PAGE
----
Module- 1 Engineering Properties of Biological Mat...
Module- 2 Physical Properties of Biomaterials
Module- 3 Engineering Properties
Module- 4 Rheological Properties of Biomaterials
Module- 5 Food Quality
Module- 6 Food Sampling
Module- 7 Sensory quality
Module 8. Quality Control and Management
Module 9. Food Laws
Module 10. Standards and regulations in food quali...
Lesson 32. Sanitation in food industry
Lesson 25. Total Quality Management
The quality control discipline is constantly developing with growing importance of the quality aspects in food processing operation. Earlier the quality control was primarily concerned with maintaining the quality standards. The need to produce and sell high quality products and increase the efficiency of the production process, has led to the development of quality assurance systems and then total quality management systems.
25.1.1 Quality control is the evaluation of a final product prior to its marketing, i.e. it is based on quality checks at the end of a production chain for maintenance of prescribed standards . Since, at the end of the production chain, there is no way to correct production failures or upgrade the quality of the final product, the non-marketable products have to be discarded. Thus, quality control has only a limited potential to increase the quality and efficiency of a multi-step production procedure.
25.1.2 Quality Assurance: In contrast to quality control, the quality assurance includes the planning and surveillance of everything to do with the quality throughout the company. It is the implementation of quality checks and procedures to immediately correct any failure and mistake that is able to reduce the quality of the interim products at every production step.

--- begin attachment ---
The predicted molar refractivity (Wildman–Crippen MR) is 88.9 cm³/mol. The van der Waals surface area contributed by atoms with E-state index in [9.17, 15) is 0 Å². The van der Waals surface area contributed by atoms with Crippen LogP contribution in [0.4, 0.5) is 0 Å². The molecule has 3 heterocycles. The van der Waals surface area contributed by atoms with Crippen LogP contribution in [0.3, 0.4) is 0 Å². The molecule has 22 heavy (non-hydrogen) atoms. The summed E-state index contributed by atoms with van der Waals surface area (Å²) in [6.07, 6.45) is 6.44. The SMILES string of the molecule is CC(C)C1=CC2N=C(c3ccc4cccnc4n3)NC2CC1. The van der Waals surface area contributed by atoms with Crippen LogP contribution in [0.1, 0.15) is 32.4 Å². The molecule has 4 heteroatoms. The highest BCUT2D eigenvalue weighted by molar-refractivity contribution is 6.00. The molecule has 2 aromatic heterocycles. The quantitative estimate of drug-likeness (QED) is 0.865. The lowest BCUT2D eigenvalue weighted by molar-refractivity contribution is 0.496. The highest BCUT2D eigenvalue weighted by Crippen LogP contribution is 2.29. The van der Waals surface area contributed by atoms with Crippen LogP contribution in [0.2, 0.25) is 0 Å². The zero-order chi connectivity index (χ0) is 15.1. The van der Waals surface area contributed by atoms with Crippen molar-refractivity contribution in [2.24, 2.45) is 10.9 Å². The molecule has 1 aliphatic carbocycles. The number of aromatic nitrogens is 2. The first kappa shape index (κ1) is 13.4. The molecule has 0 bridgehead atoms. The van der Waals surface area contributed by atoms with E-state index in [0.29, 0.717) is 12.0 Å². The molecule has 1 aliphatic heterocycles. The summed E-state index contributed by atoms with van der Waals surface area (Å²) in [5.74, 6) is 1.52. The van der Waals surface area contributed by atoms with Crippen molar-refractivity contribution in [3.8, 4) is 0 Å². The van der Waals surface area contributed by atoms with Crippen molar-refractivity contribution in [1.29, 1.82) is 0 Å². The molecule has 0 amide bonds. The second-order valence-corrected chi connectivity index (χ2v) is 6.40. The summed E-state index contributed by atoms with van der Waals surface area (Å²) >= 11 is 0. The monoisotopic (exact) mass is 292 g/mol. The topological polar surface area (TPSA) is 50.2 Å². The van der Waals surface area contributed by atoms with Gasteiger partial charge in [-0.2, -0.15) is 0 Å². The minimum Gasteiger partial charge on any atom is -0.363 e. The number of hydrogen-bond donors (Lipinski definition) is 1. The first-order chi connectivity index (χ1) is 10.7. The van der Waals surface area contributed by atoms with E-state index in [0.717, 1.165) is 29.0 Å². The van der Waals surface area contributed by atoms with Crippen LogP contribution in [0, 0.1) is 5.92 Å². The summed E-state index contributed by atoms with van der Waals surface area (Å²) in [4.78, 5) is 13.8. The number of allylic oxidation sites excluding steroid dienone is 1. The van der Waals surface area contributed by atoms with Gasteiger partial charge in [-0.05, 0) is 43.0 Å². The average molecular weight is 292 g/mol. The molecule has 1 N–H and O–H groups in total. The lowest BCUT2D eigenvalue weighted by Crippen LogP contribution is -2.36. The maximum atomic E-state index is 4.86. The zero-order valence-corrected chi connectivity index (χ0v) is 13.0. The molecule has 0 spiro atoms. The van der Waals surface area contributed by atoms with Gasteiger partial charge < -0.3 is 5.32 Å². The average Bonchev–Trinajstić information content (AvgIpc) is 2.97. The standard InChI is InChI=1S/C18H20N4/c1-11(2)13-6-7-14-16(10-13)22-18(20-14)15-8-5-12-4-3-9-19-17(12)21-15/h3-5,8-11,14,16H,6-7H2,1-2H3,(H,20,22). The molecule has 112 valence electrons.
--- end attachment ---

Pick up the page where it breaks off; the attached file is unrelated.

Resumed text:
25.1.3 Total Quality Management (TQM) The management approach to long-term success through customer satisfaction, based on the participation of all members of an organization (suppliers and distributors included) in improving processes, products, services and the working culture.
25.2 History of Total Quality Management
Quality control had its beginnings in the factory system in the 1850s. At that time, production methods were rudimentary. Products were made from non standardized materials using non standardized processes, resulting in products of varying quality. The only standards used were measures of dimensions, weight, and in some instances, purity.
In 20th century, quality consciousness increased at a tremendous rate, with much interest in the application of statistical quality control. Centralized inspection departments were organized to check for quality. In the beginning of the century, methods of statistical quality control were added.
Modern quality management was initiated with the works of Walter A. Shewhart, Joseph Juran, and W. Edwards Deming at Bell Telephone Laboratories in the 1920s. After World War II, modern quality concepts emerged leading to Total Quality Management.
25.2.1 The Pioneers of Scientific Quality Management
Frederick Taylor: A highly regarded consultant whose name was synonymous with “scientific management,”. He proposed the reduction of waste through careful study.
Walter A. Shewhart: Introduced production process into a state of statistical control to manage a process economically.